Alexander Chance

Alexander Chance

Adjunct Fellow

Name

Alexander Chance

E-mail

E-mail

Alex Chance

Profile

Alexander specialises in strategic, institutional and policy responses to the nexus between transnational organised crime, governance and corruption, in particular in post-conflict settings. He is currently completing his doctorate at Trinity College Dublin, which explores these themes within the context of post-war Mozambique. Alexander has over 15 years’ professional experience in international criminal justice cooperation and diplomacy (both track 1 and 2) covering various overseas environments, including the Middle East, West Africa, the Balkans and South America, as well as having previously consulted for the UN. In addition to building strong partnerships in diverse operational and cultural environments, he has thematic expertise in cybercrime, drug trafficking and law enforcement corruption, with a long-standing interest in the role of faith communities in peacebuilding and security. Alexander holds an MPhil with Distinction in International Peace Studies from Trinity College Dublin and a BA in Law and Politics from Durham University. At TCD, he was a Graduate Fellow at the Trinity Long Room Hub Institute for the Arts and Humanities. He is an Associate of Transparency International Ireland, where he advises on EU and Irish anti-corruption and integrity frameworks, and is also a practising mediator accredited by the Mediators’ Institute of Ireland.

Recent papers and lectures

Scholarly

  • ‘Globalisation and Crime’. Guest lecture at the School of Law, Queen’s University Belfast, 10th December 2019.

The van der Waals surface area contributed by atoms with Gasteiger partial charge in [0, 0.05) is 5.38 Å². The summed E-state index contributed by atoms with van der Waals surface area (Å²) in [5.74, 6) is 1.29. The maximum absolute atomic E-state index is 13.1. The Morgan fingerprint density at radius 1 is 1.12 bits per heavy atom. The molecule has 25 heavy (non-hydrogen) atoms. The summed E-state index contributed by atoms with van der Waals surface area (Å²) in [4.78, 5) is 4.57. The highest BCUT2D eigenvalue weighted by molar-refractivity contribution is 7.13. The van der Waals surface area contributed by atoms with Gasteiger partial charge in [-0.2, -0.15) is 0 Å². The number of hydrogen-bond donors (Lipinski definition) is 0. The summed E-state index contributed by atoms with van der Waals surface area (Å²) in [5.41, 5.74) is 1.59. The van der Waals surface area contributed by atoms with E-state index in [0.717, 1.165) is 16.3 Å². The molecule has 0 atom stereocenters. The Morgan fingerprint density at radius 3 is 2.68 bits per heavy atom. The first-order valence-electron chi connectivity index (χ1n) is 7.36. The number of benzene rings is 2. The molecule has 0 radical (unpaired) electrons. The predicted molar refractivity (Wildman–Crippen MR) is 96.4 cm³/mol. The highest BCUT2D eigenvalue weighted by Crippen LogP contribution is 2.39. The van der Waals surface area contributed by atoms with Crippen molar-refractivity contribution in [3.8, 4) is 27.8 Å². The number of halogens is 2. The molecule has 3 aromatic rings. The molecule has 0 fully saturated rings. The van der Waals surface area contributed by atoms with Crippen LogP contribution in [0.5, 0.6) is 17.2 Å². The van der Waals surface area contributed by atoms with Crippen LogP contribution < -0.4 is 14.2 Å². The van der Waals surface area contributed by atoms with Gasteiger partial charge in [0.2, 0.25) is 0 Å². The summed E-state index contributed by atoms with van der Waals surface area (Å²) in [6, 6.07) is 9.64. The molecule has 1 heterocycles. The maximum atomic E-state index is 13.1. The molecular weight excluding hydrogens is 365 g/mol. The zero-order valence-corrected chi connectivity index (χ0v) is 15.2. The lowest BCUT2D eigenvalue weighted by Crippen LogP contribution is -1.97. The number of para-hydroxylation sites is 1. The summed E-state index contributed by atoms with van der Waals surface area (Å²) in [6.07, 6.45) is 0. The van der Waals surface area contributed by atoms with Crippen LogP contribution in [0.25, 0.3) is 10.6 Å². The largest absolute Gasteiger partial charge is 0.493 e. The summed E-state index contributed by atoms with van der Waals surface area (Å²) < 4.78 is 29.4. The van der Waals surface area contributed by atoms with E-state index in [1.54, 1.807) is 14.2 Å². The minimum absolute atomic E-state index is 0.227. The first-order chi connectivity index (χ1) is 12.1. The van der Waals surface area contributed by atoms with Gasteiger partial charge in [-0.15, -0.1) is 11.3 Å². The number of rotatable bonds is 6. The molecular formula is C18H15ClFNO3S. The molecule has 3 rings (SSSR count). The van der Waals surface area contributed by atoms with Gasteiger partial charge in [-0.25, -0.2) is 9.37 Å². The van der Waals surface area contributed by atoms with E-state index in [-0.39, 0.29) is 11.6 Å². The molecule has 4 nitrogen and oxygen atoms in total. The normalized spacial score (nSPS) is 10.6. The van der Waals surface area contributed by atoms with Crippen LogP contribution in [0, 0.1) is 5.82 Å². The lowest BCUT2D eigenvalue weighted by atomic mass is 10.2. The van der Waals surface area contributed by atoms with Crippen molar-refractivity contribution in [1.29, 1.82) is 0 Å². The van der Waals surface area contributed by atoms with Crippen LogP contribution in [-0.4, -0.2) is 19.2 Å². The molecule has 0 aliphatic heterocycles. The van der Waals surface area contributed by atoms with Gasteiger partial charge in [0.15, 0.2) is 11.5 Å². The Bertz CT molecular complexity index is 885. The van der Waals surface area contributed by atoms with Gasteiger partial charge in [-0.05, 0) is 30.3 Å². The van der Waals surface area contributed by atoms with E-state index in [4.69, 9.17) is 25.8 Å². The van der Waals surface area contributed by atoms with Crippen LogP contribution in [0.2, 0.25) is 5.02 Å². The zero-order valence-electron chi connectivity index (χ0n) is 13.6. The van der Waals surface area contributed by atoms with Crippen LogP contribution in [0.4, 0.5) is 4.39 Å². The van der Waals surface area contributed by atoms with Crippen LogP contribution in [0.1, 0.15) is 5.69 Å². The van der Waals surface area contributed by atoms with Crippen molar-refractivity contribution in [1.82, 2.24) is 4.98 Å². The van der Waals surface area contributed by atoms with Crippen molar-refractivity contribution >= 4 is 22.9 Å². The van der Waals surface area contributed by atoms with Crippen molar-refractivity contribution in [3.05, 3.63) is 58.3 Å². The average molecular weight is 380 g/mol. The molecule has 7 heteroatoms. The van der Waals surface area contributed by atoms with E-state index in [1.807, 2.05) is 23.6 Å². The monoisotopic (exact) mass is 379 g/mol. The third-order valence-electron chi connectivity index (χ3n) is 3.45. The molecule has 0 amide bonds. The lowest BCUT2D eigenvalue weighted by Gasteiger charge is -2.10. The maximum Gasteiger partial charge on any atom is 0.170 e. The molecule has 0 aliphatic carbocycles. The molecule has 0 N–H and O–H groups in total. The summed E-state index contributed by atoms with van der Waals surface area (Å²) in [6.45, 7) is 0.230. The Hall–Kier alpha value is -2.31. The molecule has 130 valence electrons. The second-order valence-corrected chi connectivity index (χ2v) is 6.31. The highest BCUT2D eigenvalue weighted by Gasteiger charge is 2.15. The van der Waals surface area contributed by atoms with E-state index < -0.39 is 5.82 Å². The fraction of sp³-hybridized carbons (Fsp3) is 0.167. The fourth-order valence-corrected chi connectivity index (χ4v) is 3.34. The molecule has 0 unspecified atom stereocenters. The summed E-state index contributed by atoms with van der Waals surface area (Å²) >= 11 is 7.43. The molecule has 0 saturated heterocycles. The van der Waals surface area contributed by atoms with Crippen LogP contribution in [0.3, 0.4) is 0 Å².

• ‘Foreign justice? Assessing the rule of law component of liberal peacebuilding in post-war Mozambique, and its implications for transnational organised crime’. Paper presented at the conference Transitional Justice and Borders, hosted by the UK-Ireland Transitional Justice Network at Trinity College Dublin, 8th July 2019.
  • ‘The Challenges of Peacebuilding: The Case of Mozambique’. Guest lecture at the School of Religion, Trinity College Dublin, 5th November 2018.
  • ‘Cyber Security and Data in Conflict Settings’. Presentation with Dr Brendan Ciarán Browne at the workshop ICT and Development Research: New Opportunities and Research Methods, hosted by the Development Studies Association of Ireland at Trinity College Dublin, 27th June 2018.
  • ‘Illicit Economy, Organised Crime or Neglected Pandemic? Understanding the global trade in counterfeit medicines, and implications for a human security centered response’. Paper presented at the colloquium Addressing the Development Implications of Illicit Economies: A Cross-Sectoral and Cross-Disciplinary Exchange, hosted by Christian Aid and the University of Glasgow at the School of Oriental and African Studies (SOAS), London, 20th April 2018.
  • ‘Understanding falsified medicines within the context of wider transnational organised crime, and implications for the policy response’. Presentation at the conference Medicines that Lie: A Deadly Public Health Crisis, hosted by the Brazzaville Foundation, Harvard Global Health Institute and London School of Hygiene & Tropical Medicine at the Wellcome Trust, London, 28th March 2018.

Public engagement and outreach

  • ‘Winning the Peace, Losing the State? Exploring the connections between organised crime, elite corruption and western peacebuilding in post-war environments’. Online and static poster for Inspiring Generations 2019, hosted by the Trinity Long Room Hub Institute for the Arts and Humanities, November 2019.
  • ‘Dialogue, Peace and Reconciliation: Learning to disagree well’. Guest lecture to graduates at the Irish School of Ecumenics Annual Commencements Event, Trinity College Dublin, 16th April 2019.
  • ‘A Criminalised Peace? The impact of organised crime and corruption on peacebuilding in Kosovo’. Module on SDG 16 for Trinity College Dublin’s Massive Open Online Course (MOOC) Achieving Sustainable Development, hosted by FutureLearn, 2017-20.